'We are making a transition from governance to campaign mode.'
'The speed of execution is picking up,' Union Minister Jayant Sinha tells Arindam Majumder and Nivedita Mookerji.
Illustration: Dominic Xavier/Rediff.com
Our guest had ruled out five-star hotels for this meeting, so we brainstormed on other restaurants and settled for The Potbelly at Bihar Niwas in the diplomatic enclave of Chanakyapuri, New Delhi.
The rather quiet place with barely 15 tables, filling up at a lazy pace, seems ideal for the afternoon.
We reach early to ensure things are in place and opt for a high table, literally. The seating arrangement at the restaurant is such that three tables with sofas are placed about six steps higher than the rest.
But the guest, who deals with the skies, is not quite impressed by the height we had carefully selected for him. So we shift down to a corner table, much smaller but friendlier and closer to the greens just outside the large windows.
We check the menu while sipping lemonade and are fascinated by its range of Bihari starters such as saboodana basket, keema aloo chop and phish phinger.
But the guest, Minister of State for Civil Aviation Jayant Sinha, skips both the drinks and the starters, asking for plain water instead.
"I am very fond of Indian home-cooked food, which is why this place. It captures the home-cooked Bihari cuisine quite well," says the first-time parliamentarian from Hazaribagh, Jharkhand, who calls himself a foodie.
We start the conversation without wasting time, assuming the minister would be in a hurry to leave for the next appointment. But the guest is in a mood to talk over a leisurely lunch, though extremely guarded when on the subject of Air India disinvestment.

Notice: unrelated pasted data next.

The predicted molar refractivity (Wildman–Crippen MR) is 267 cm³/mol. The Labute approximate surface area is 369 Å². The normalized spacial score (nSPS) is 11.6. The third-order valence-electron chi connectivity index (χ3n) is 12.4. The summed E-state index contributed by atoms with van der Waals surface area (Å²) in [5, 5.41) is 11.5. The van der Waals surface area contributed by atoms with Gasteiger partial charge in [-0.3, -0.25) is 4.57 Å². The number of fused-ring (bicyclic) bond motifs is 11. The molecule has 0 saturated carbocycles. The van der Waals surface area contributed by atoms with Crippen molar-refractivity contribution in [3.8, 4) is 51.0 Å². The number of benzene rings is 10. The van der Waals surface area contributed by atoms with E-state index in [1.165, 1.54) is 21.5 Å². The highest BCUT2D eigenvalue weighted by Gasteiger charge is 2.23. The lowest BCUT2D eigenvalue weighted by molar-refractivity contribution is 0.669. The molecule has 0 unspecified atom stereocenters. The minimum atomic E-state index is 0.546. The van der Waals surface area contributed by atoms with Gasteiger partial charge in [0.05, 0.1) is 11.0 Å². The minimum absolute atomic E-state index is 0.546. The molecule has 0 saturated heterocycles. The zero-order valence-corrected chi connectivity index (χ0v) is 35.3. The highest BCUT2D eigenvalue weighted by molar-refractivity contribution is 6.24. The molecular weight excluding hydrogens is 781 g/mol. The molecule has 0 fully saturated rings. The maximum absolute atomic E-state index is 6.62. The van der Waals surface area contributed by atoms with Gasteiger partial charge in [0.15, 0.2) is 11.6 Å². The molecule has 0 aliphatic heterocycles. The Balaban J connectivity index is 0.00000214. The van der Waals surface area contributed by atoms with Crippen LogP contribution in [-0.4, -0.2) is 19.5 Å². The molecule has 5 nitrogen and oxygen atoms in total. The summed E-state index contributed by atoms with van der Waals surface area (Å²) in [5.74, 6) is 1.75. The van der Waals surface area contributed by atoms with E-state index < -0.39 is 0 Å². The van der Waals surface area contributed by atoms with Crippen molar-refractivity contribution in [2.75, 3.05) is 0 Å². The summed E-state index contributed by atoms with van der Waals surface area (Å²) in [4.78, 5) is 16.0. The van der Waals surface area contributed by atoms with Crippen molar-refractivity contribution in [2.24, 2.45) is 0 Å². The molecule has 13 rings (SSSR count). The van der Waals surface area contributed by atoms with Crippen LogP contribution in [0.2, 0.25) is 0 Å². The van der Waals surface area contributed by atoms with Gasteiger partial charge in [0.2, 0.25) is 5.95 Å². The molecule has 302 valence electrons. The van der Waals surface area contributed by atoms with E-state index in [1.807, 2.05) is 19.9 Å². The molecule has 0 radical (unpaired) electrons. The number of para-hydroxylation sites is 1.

Sinha's journey from Hazaribagh to Harvard via IIT-Delhi, investment fund management to politics, finance to the aviation ministry -- we cover the entire gamut before we get around to ordering the main course.
There are many local recipes on offer, such as Madhubani thali, Ranchi ki pulao and litti chokha. We pick tehri, a special pulao served with aubergine mash, pickle and raita, and a Madhubani thali.
The guest smiles and says, "I will have the tehri too."
We return to the topic of his transition from an I-banking professional to politics. "The transition has been rewarding, not difficult. I am privileged to serve this government," is how he describes the two tracks of life.
"Public life has given me many fulfilling opportunities. The ability to conceptualise things, see them getting done -- which directly have an impact on the lives of people -- that is very satisfactory," he says.
He points out that he has been associated with politics since much earlier, when his father and a former minister, Yashwant Sinha, fought the elections. He recalls how he had taken a sabbatical for three months in 2009 to campaign for Sinha senior.
He says he grew up as the son of a civil servant rather than that of a politician. We ask the uncomfortable question about his father's political distancing from the Bharatiya Janata Party and are surprised by his candid answer.
"We are a close-knit family, but we keep our public and personal lives separate. There is a clear distinction between the two..."
The food arrives and we get into a light conversation about his reading, taste in food and travelling.
As we dig into our plates of tehri, Sinha tells us he manages to read for about two-and-a-half hours every day. In addition, there is plenty of social media through the day, like many other ministers in the Narendra D Modi government.
As for cuisine, he likes all kinds as he travels around the world, but mentions Chinese as a favourite.
There aren't many vacations, it appears, though he keeps us guessing on the number he has had since becoming a minister.
Whether one is a professional or one is in public life has a huge bearing on one's holidays, he points out. "You can plan a holiday as a professional, but it is tough when you are in public life," he says.